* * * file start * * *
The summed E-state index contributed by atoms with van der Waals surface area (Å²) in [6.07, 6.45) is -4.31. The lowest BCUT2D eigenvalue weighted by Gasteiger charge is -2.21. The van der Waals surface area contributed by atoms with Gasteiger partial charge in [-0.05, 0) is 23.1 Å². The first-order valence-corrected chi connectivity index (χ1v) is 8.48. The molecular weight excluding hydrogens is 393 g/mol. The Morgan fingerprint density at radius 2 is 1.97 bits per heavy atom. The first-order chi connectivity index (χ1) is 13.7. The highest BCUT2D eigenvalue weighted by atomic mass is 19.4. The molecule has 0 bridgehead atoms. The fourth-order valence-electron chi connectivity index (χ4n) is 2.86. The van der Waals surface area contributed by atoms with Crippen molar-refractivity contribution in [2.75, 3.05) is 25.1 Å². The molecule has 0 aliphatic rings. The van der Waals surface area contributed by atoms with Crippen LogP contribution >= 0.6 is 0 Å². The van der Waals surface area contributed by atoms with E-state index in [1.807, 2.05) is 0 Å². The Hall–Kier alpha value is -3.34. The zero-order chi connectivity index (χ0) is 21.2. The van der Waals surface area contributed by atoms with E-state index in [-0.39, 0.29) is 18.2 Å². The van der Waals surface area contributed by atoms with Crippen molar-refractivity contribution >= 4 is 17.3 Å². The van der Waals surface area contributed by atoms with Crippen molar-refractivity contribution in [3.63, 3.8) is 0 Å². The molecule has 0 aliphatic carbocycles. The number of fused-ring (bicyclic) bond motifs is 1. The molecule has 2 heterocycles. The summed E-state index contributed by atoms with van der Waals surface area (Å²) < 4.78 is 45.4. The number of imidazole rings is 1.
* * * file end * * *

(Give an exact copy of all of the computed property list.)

The summed E-state index contributed by atoms with van der Waals surface area (Å²) in [6.07, 6.45) is -4.31. The lowest BCUT2D eigenvalue weighted by Gasteiger charge is -2.21. The van der Waals surface area contributed by atoms with Gasteiger partial charge in [-0.05, 0) is 23.1 Å². The first-order valence-corrected chi connectivity index (χ1v) is 8.48. The molecular weight excluding hydrogens is 393 g/mol. The Morgan fingerprint density at radius 2 is 1.97 bits per heavy atom. The first-order chi connectivity index (χ1) is 13.7. The highest BCUT2D eigenvalue weighted by atomic mass is 19.4. The molecule has 0 bridgehead atoms. The fourth-order valence-electron chi connectivity index (χ4n) is 2.86. The van der Waals surface area contributed by atoms with Crippen molar-refractivity contribution in [2.75, 3.05) is 25.1 Å². The molecule has 0 aliphatic rings. The van der Waals surface area contributed by atoms with Crippen LogP contribution >= 0.6 is 0 Å². The van der Waals surface area contributed by atoms with E-state index in [1.807, 2.05) is 0 Å². The Hall–Kier alpha value is -3.34. The zero-order chi connectivity index (χ0) is 21.2. The van der Waals surface area contributed by atoms with E-state index in [-0.39, 0.29) is 18.2 Å². The van der Waals surface area contributed by atoms with Crippen molar-refractivity contribution >= 4 is 17.3 Å². The van der Waals surface area contributed by atoms with Crippen molar-refractivity contribution in [3.63, 3.8) is 0 Å². The molecule has 0 aliphatic carbocycles. The number of fused-ring (bicyclic) bond motifs is 1. The molecule has 2 heterocycles. The summed E-state index contributed by atoms with van der Waals surface area (Å²) < 4.78 is 45.4. The number of imidazole rings is 1.